Federated learning involves training statistical models over remote devices or siloed data centers, such as mobile phones or hospitals, while keeping data localized. Training in heterogeneous and potentially massive networks introduces novel challenges that require a fundamental departure from standard approaches for large-scale machine learning, distributed optimization, and privacy-preserving data analysis. In this article, we discuss the unique characteristics and challenges of federated learning, provide a broad overview of current approaches, and outline several directions of future work that are relevant to a wide range of research communities.

Fair Resource Allocation in Federated Learning Machine Learning

Federated learning involves training statistical models in massive, heterogeneous networks. Naively minimizing an aggregate loss function in such a network may disproportionately advantage or disadvantage some of the devices. In this work, we propose q-Fair Federated Learning (q-FFL), a novel optimization objective inspired by resource allocation in wireless networks that encourages a more fair (i.e., lower-variance) accuracy distribution across devices in federated networks. To solve q-FFL, we devise a communication-efficient method, q-FedAvg, that is suited to federated networks. We validate both the effectiveness of q-FFL and the efficiency of q-FedAvg on a suite of federated datasets, and show that q-FFL (along with q-FedAvg) outperforms existing baselines in terms of the resulting fairness, flexibility, and efficiency.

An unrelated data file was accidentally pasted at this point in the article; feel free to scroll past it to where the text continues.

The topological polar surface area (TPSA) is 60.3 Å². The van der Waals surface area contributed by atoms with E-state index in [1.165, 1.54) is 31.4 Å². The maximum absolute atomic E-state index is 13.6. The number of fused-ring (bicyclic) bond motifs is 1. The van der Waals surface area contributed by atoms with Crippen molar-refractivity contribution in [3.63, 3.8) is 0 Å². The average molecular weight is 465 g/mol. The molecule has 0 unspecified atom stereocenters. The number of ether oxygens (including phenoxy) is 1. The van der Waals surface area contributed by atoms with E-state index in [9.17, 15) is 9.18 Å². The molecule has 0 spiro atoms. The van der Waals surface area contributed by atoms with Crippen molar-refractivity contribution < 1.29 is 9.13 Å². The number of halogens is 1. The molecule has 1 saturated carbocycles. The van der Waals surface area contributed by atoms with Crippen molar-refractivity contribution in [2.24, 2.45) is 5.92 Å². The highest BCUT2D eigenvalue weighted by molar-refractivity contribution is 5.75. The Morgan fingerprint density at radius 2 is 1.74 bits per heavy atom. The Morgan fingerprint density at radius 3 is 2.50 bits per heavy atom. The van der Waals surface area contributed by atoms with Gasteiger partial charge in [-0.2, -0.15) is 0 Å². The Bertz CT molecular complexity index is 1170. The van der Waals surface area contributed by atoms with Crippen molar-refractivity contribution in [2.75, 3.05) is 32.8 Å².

SysML: The New Frontier of Machine Learning Systems Machine Learning

Machine learning (ML) techniques are enjoying rapidly increasing adoption. However, designing and implementing the systems that support ML models in real-world deployments remains a significant obstacle, in large part due to the radically different development and deployment profile of modern ML methods, and the range of practical concerns that come with broader adoption. We propose to foster a new systems machine learning research community at the intersection of the traditional systems and ML communities, focused on topics such as hardware systems for ML, software systems for ML, and ML optimized for metrics beyond predictive accuracy. To do this, we describe a new conference, SysML, that explicitly targets research at the intersection of systems and machine learning with a program committee split evenly between experts in systems and ML, and an explicit focus on topics at the intersection of the two.

A Kernel Theory of Modern Data Augmentation Machine Learning

Data augmentation, a technique in which a training set is expanded with class-preserving transformations, is ubiquitous in modern machine learning pipelines. In this paper, we seek to establish a theoretical framework for understanding data augmentation. We approach this from two directions: First, we provide a general model of augmentation as a Markov process, and show that kernels appear naturally with respect to this model, even when we do not employ kernel classification. Next, we analyze more directly the effect of augmentation on kernel classifiers, showing that data augmentation can be approximated by first-order feature averaging and second-order variance regularization components. These frameworks both serve to illustrate the ways in which data augmentation affects the downstream learning model, and the resulting analyses provide novel connections between prior work in invariant kernels, tangent propagation, and robust optimization. Finally, we provide several proof-of-concept applications showing that our theory can be useful for accelerating machine learning workflows, such as reducing the amount of computation needed to train using augmented data, and predicting the utility of a transformation prior to training.